A long-established plan covers arrangements for the queen’s final journey to London and state funeral, to be held on September 19.
The death of Queen Elizabeth II set in motion a tightly choreographed series of ceremonial and constitutional steps, as the United Kingdom undergoes a period of national mourning and enters the reign of King Charles III.
A long-established 10-day plan, code-named Operation London Bridge, covers arrangements for the queen’s final journey to London and a state funeral. Here is a look at what will happen in the coming days:
Saturday, September 10
- King Charles III met at St James’s Palace with senior officials known as the Accession Council and was officially proclaimed king. With a trumpet fanfare, an official read the proclamation aloud from a palace balcony. It was also read out in other locations across the UK.
- At Parliament, new British Prime Minister Liz Truss and senior lawmakers took an oath of allegiance to the new king before holding a day of tributes to the late queen.
- Prince William and his wife Kate, the princess of Wales, were joined by Prince Harry and his wife Meghan, the duchess of Sussex, to view floral tributes left by the public in honour of Queen Elizabeth II.
- Near Balmoral Castle in Scotland, the queen’s three younger children — Princess Anne, Prince Andrew and Prince Edward — and their families read some of the notes left along with hundreds of floral tributes to the queen.
Sunday, September 11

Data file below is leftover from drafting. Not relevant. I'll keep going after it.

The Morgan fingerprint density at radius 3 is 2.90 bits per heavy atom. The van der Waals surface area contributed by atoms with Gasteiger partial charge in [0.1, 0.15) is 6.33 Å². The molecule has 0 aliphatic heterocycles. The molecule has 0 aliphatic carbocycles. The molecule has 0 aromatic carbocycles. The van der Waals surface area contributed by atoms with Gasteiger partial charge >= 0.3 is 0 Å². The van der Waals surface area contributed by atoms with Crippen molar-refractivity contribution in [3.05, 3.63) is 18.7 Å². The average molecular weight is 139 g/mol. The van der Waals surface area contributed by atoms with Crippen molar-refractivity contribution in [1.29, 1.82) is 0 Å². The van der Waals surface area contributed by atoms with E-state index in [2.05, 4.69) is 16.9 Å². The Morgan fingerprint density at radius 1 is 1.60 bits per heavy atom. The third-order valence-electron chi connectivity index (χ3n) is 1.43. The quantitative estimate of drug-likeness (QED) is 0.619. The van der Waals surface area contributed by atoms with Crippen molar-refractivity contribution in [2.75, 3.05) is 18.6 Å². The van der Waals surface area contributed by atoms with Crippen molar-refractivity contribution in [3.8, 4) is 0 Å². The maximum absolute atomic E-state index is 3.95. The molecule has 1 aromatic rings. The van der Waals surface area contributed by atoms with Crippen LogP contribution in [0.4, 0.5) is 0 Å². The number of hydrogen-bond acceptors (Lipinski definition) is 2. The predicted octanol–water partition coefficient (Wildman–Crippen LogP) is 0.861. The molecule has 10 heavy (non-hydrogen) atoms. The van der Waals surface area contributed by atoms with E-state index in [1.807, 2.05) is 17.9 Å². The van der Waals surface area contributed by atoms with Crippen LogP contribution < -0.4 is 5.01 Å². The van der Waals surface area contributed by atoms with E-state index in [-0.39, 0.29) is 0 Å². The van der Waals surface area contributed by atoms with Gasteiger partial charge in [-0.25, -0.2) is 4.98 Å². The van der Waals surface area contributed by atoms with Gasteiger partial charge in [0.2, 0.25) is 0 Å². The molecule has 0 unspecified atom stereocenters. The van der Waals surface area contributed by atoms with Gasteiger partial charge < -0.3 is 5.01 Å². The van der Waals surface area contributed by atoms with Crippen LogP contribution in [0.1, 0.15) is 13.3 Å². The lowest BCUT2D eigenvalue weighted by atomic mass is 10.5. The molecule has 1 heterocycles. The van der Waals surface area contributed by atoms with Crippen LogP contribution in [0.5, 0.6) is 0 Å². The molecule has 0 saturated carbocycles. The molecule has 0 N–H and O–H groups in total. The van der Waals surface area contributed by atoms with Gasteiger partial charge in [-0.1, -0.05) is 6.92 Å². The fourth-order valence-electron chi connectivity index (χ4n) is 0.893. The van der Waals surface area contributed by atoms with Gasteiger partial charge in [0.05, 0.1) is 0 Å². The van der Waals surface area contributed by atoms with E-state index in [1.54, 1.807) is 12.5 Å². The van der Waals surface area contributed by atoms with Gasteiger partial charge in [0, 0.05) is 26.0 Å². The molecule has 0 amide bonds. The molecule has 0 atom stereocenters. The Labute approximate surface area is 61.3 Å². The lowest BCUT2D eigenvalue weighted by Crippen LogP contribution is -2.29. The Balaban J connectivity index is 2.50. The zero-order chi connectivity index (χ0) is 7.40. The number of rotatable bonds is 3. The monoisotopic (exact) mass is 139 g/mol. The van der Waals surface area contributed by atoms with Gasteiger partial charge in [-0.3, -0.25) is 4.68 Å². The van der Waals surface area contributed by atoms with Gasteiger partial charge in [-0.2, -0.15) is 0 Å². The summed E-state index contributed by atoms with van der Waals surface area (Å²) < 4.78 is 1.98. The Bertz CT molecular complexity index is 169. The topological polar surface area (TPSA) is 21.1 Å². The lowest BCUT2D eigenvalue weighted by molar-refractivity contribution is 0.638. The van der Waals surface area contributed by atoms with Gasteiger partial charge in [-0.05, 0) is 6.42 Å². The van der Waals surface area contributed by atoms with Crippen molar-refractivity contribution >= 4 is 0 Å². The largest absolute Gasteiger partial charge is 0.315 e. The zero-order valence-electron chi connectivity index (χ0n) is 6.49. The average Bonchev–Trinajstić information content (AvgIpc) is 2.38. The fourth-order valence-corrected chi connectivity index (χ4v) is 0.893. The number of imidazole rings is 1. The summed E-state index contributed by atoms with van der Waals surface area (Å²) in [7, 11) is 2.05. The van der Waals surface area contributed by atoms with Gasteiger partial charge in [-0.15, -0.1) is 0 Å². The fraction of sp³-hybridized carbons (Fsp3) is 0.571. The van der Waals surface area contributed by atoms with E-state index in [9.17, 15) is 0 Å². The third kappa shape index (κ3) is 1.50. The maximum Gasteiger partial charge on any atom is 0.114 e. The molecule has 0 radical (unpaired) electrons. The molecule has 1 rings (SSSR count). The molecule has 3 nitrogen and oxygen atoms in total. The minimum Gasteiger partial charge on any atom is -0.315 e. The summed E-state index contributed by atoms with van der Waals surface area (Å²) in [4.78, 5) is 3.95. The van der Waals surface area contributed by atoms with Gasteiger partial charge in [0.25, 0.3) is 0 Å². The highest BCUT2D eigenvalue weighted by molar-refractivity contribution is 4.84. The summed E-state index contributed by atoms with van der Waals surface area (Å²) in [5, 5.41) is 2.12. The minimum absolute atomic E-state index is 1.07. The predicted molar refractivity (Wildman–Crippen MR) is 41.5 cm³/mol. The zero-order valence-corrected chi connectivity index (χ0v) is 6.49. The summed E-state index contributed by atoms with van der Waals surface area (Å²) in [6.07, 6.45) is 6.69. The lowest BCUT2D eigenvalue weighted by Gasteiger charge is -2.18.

- The queen’s oak coffin will be carried from Balmoral Castle in Scotland by six gamekeepers from her estate and driven to Edinburgh, passing through towns and villages so people can pay their respects along the route. It rests overnight at the Palace of Holyroodhouse in the Scottish capital.
- In London, the king hosts a reception for diplomats from the 14 other Commonwealth countries where he is king.
Monday, September 12
- The queen’s coffin, accompanied by the king and queen consort, travels to Edinburgh’s St Giles’ Cathedral where it will stay for 24 hours so the public can pay their respects. Members of the royal family will hold a vigil by the coffin in the evening.
- King Charles II and Camilla, the queen consort, will visit Parliament to receive condolences from the House of Commons and the House of Lords.
- The royal couple then flies to Edinburgh where they attend a service of remembrance for the queen, visit the Scottish Parliament and meet senior officials.
Tuesday, September 13
- The queen’s coffin is taken by hearse to Edinburgh Airport. It will be flown by the Royal Air Force to London and taken to Buckingham Palace.
- The king and Camilla visit Northern Ireland, where they meet politicians and faith leaders and attend a service of remembrance at St Anne’s Cathedral.
Wednesday, September 14
- The coffin is transported from Buckingham Palace to Parliament on a gun carriage, with the king and other royals walking behind.
- It is placed in Parliament’s medieval Westminster Hall, where the archbishop of Canterbury conducts a short service. The queen will then lie in state for four days, until the morning of her funeral. Members of the public will be able to pay their respects and troops will keep a round-the-clock vigil.
Friday, September 16
- The king and queen consort will visit Wales.
Monday, September 19
- The queen’s coffin will be taken from Westminster Hall to nearby Westminster Abbey for a state funeral that begins at 11am (10:00 GMT). Leaders and dignitaries from around the world are expected to attend. The funeral marks the end of 10 days of national morning, and the day will be a public holiday across the UK.